By Catherine Lizette Gonzales
ColorLines, December 4, 2017 —
Faith leaders around the country are recreating Dr. Martin Luther King Jr.’s mass mobilization of working-class people.
On December 4, 1967, Dr. Martin Luther King, Jr. called for the creation of the “Poor People’s Campaign,” a national movement that brought together people with low incomes nationwide to march on Washington and demand an end to poverty.
Today, exactly 50 years later, two prominent faith leaders—Reverend Dr. William Barber II and Reverend Liz Theoharris— announced a revival of that struggle. The Poor People’s Campaign: A National Call for Moral Revival will unite coalitions of labor unions, farmworkers, civil rights groups and marginalized communities in 30 states in a six-week long protest next spring.
Campaign co-chairs Reverends Barber and Theoharris marked the occasion with a pray-in at Senator Mitch McConnell’s (R-Ky.) office today. They also denounced the Republican-led tax reform bill in a letter forwarded to press, which calls the bill a “gross act of violence” against the nation’s most vulnerable communities. From the letter:
The voice of the prophet Isaiah speaks to each of us in this democracy:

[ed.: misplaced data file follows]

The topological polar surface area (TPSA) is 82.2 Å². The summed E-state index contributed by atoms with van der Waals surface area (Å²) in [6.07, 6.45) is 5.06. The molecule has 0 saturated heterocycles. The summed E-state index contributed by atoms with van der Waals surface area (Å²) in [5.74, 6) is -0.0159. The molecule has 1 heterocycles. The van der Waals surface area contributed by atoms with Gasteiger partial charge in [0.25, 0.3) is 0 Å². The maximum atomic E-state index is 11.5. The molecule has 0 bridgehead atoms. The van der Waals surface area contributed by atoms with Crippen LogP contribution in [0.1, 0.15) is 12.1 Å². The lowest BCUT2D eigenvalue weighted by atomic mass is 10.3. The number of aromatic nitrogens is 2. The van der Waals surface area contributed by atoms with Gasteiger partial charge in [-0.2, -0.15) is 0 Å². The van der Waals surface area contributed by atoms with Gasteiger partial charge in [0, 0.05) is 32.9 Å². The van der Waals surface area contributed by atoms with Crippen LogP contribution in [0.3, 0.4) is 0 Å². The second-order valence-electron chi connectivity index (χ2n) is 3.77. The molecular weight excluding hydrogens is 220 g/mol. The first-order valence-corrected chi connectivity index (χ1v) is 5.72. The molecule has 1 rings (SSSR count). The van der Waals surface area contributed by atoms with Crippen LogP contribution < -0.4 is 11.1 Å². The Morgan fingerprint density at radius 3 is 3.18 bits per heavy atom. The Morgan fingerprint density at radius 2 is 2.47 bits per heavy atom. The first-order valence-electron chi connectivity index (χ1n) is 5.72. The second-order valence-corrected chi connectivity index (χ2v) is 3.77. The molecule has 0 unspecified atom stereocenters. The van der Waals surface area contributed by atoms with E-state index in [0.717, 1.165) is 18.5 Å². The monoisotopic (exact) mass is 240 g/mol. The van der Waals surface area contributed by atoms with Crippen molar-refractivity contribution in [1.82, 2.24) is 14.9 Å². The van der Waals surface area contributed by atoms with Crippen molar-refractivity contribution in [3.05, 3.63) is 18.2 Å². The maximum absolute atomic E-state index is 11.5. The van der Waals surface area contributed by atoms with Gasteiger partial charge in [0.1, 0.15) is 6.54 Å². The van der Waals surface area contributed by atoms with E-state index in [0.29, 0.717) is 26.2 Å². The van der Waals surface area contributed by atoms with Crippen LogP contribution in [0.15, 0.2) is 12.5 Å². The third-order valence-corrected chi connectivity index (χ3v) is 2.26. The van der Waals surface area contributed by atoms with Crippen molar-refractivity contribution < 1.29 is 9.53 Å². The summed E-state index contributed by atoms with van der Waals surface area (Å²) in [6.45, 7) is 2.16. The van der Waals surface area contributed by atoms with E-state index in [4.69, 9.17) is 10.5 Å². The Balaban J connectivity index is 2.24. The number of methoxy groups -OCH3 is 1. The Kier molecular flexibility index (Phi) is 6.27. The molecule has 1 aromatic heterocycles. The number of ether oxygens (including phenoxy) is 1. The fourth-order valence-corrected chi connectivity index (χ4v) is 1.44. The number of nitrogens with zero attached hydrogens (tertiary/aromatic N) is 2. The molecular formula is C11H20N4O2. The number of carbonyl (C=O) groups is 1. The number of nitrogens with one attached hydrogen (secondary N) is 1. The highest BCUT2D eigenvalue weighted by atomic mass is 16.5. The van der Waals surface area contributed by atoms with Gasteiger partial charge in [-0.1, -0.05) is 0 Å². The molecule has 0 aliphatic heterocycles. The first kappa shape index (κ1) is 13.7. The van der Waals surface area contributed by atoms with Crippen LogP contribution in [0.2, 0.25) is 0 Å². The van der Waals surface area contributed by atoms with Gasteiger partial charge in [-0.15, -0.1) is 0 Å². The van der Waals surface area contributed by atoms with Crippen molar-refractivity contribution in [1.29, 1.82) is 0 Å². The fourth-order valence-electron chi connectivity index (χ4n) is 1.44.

Woe to those who make unjust laws, to those who issue oppressive decrees, to deprive the poor of their rights and withhold justice from the oppressed of my people, making widows their prey and robbing the fatherless. (Isaiah 10:1-4)
You and many of your colleagues say you are Christians and that you let your religion guide your policymaking. You even say you are “pro-life.” But your actions are stripping people of the healthcare they need to survive. You are working to pass legislation that is antithetical to the more than 2,000 verses that call on all of us to care for the poor and the sick.
As part of the launch, the Institute for Policy Studiesalso released a report documenting the campaign’s four issues: racism, poverty, militarism and environmental destruction. According to the study, 60 percent more Americans are living below the poverty line now than they were in 1968, and there is an even greater presence of racialized sentencing and criminalization of poverty than existed 50 years ago.
“We must transform the moral narrative in this country,” Rev. Barber said in an emailed statement. ”Now we are witnessing an emboldened attack on the poor and an exacerbation of systemic racism that demands a response. This is not about saving any one party or policy agenda, but about saving the soul of America.”
Rev. Barber streamed the full press conference announcing the launch on his Facebook page: